Electric dog fences, more commonly known 'invisible dog fences', are new and improved fencing methods as compared to the traditional ones that are more yesteryear.
Although many do follow the same methods of installing a fence by going by the traditional look, many are scouting for modern and technologically advanced ways of housing their dogs within a yard space that is both secure and spacious.
Some dogs tend to wander off from home, ending up lost, with some not even returning to their rightful owners. This puts people on edge knowing that their dog could bound away from home at any given time if not kept fenced in a secure yard.
For those of you looking for a way to keep your dog happy and free without having to disappear on you, then this guide on how to set up an electric dog fence should help you install something both stable and reliable.
How to Install an Electric Dog Fence
Here's how you can get started on your invisible dog fencing installation in the following easy to follow steps.
- Mark out your yard, and decide how much of an area you'd like to border in with the electric fence. You can also include areas you want your dog to stay clear from in your yard.
- Measuring your yard is the next step, to help you gage just how much wire is needed for you to lay down.
- Underground utilities, which are wires that are placed under the earth for other purposes, need to be checked out by a company that is locally situated. These are then marked with either paint or flags, to help you dodge these when placing your electric fence. This will help you avoid signal interference with other wires besides your own.
- Using a trench, follow the directions given by the manufacturer, and dig in your soil depth before laying in your electric wire. Do not put soil over these yet.
- You can take help from your electrician when it comes to this particular step in the process, which is installing the transmitter. It needs to be set up near a power outlet; garages are known to work best for this purpose.
- Using the lithium battery, place it in the dog collar and test it out by approaching the fence to see if it beeps and signals you that the electric fence is up ahead. Then bury the wire once you know that this step has been executed as planned.
Next, place the collar around your dog's neck and have him run around the yard and sense the electric fence's presence. Train him/her to understand where the boundary lies wherein the fence is placed, to avoid constant electric shocks. No need to worry as these aren't severe electrical impulses, but mild ones.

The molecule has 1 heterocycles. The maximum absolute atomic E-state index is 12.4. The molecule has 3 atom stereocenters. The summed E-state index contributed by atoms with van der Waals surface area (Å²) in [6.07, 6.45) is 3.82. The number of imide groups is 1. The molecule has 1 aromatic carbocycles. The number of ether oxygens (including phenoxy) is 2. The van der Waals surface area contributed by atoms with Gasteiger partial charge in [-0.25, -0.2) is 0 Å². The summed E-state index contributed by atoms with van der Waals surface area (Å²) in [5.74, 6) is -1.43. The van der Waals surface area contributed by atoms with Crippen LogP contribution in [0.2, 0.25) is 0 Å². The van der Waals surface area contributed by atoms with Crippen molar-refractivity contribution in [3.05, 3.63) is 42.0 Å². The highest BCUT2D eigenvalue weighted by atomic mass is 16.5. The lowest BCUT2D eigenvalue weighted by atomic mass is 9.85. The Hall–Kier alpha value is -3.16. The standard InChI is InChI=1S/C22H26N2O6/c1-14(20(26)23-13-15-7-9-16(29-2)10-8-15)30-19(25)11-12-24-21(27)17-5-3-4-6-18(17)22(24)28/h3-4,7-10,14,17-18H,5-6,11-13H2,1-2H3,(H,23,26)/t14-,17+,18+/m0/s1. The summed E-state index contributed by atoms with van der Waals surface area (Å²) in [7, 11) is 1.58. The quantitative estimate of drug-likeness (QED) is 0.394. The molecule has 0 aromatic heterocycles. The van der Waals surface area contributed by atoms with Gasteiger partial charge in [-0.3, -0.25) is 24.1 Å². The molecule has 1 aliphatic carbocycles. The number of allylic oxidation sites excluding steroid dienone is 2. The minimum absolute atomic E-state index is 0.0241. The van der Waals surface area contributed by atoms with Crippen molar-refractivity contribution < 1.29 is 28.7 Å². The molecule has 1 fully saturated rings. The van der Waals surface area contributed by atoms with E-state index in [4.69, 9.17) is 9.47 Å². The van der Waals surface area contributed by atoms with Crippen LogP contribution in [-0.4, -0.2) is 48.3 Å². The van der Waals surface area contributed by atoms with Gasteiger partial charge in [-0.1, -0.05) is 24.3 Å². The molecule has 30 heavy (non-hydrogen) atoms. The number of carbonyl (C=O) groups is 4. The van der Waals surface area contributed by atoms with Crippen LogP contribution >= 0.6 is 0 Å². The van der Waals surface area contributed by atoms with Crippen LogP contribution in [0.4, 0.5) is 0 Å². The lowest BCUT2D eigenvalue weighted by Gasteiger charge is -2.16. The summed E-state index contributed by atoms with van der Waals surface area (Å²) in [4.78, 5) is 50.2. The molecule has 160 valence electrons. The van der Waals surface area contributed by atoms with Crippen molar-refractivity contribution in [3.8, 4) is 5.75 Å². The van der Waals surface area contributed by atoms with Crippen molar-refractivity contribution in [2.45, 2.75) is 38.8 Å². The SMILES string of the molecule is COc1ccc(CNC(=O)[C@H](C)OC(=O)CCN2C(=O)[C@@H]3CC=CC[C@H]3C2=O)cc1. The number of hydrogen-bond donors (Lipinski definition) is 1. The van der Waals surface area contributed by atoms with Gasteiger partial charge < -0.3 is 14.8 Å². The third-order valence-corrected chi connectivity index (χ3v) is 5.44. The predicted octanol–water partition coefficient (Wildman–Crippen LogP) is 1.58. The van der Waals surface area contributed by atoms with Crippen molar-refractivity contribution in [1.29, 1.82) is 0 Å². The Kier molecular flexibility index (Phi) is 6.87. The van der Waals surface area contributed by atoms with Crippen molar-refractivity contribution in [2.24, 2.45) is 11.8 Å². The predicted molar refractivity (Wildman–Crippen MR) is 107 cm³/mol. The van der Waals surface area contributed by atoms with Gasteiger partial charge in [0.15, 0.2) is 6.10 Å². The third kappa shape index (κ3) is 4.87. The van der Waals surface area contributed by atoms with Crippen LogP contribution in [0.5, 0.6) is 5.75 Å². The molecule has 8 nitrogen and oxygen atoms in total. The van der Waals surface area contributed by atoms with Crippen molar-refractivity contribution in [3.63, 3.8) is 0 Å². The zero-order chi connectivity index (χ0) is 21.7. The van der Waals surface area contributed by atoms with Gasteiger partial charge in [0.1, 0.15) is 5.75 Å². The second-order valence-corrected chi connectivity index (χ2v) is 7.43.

Types of Dog Fences
There are all kinds of dog fences that people use today, ranging from the simple, to the complex, all coming down to one common cause―to keep dogs secure.
Here we look into other options of fences that have been, and are still used by the public, to help keep dogs within their home boundary. These are just some of the many fences used by those who have a front yard to keep their dogs in.
Chain Link Fence
This is a fence that many people opt for, which consists of heavy gauge wire fabric that is tough in nature, and supported on posts in pipe form. Some areas prohibit the use of fencing, but this kind of dog fence is widely allowed than others.
It is a secure way of confining a dog within its surroundings; although an expensive means, chain link fences are known to be reliable.
If a dog gets too close to an electric fence, a mild shock wave is sent through the collar, signaling a dog to step back and move away from the boundary line where the electric fence has been placed. This is a good way of fencing since zoning areas when prohibiting the use of fences, can lead locals to putting up these instead as an alternative.
Dogs can be trained to know where the boundary starts and finishes, with some fencing installation companies providing trainees to help your dog understand this.
This consists of slats of wood that are nailed horizontally to a wooden frame, where there is considerable view, having the right height to help your dog stay in bound. The strength of these fences is good, and keeps noisy passersby afar from provoking your dog.
Also known as 'sheep fence', this is probably the most cost-effective kind of fence that one can erect for his/her dog. The narrow gage wire that comes in loosely woven fabric is supported over t-posts and brace posts. It is considerably strong and needs to be stretched in order to make it strong.
The only disadvantage of putting this one up, is that the wires corrode easily and have to be constantly checked and changed. Dogs that are small in stature can easily pass through or poke their heads out if this isn't repaired in time.
The fabric has to be put into the fence or the dog will be able to climb over the rails and pop over the top of it. You can experiment with this idea depending on how you want it to surround your yard, without having it look obstructive and ugly.
From these installation instructions you'll find that it is not so hard to have this up and running in no time. Just remember to test out your fence before introducing it to your pet.